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Career goals are very significant results one strives to achieve, generally expected over the longer term, while career objectives are intermediate, less significant accomplishments. Often thought of in terms of title, authority or compensation, career goals can also include such concepts as job satisfaction. Career objectives, on the other hand, are most often skills and abilities to be acquired in the process of accomplishing career goals.
Most job coaches and employment counselors believe that setting career goals and objectives is a crucial part of maximizing one’s potential. Those who earn their living through sales, for example, report that regular goal setting is essential to their success, and that they’d stagnate without it. Anyone in any job can set career goals and objectives, even if the overriding goal is to find a better job!
Setting serious goals and objectives for a career helps people to focus their work activities. Goals should generally be practical, objectively measurable, and achievable. For example, “I want to start my own company and achieve annual sales of $500,000 US Dollars (USD) by my 30th birthday,” is an excellent career goal because it’s easily measurable. Some abstract or imprecise goals are acceptable, though. To be so satisfied with one’s job that it’s more than simply a way to make money is also an excellent career goal.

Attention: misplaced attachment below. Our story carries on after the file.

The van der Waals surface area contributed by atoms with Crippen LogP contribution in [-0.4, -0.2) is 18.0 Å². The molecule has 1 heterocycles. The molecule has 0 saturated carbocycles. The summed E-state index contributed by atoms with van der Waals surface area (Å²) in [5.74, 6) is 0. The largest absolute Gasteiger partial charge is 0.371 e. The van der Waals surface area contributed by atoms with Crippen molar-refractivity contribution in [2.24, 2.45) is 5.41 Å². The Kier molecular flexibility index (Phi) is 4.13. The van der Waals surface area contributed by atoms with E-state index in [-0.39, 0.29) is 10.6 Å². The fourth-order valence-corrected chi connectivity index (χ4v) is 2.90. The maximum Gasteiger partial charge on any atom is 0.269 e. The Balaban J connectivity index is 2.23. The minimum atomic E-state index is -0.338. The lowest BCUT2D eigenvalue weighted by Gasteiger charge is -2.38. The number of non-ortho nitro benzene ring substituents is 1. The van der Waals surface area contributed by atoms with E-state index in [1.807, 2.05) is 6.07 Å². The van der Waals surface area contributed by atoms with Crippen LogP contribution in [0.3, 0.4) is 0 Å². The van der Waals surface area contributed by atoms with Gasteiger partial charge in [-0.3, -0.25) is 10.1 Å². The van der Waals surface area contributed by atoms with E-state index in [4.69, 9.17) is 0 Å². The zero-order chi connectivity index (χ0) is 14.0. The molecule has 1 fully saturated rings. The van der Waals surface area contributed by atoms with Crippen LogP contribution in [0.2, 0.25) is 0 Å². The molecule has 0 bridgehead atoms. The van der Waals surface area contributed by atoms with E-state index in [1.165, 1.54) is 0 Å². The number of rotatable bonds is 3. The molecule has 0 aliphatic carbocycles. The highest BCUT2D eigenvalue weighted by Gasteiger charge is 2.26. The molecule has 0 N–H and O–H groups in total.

Some career goals may be very long term, such as having a particular amount of accumulated resources upon retirement. There should also be shorter-term goals along the way. Goals shouldn’t be rigid, though. Innovation and opportunity may occur in the midst of one’s career, providing justification for sweeping changes — even changing careers entirely; in such cases, existing goals shouldn't stand in the way.
Career objectives, while important, don’t rise to the level of career goals. “Becoming a good leader” is a career objective sought by many, but it’s not the kind of result that one would strive to achieve above all others — it’s not a career goal. Career objectives can be thought of as the stepping stones to career goals. Thus, in setting career goals and objectives, it is good to identify the goal and a handful of objectives which should be accomplished in reaching that goal.
An important point to remember is that goals and objectives shouldn’t be so easy that no significant effort is required to accomplish them. Their achievement shouldn’t just fall into one’s lap, although objectives may be easier to accomplish than goals. Many professionals belong to organizations which recognize exceptional competence with professional designations such as real estate broker, Professional in Human Resources (PHR®) or Chartered Life Underwriter (CLU®). Most count achieving these kinds of designations among their career objectives; although these objectives are achievable, they’re by no means easy.
Failure to reach career goals and objectives on schedule, or at all, can be frustrating and disillusioning. It’s easy to brood over such failures and inflate their importance. This can have a very negative effect on one’s performance, especially in the short term. A more productive approach is to evaluate the failed goals and objectives, determine why they weren’t met, and then either set new schedules for reaching them, or set new goals and objectives right away and start working toward them.
Sometimes career goals and objectives will be accomplished early. This is an excellent indication that one’s career is going well, and is cause for celebration, but shouldn’t be used as an excuse to relax and stop trying. Instead, when they are reached ahead of schedule, it’s time to set new goals or objectives to ensure that one keeps striving.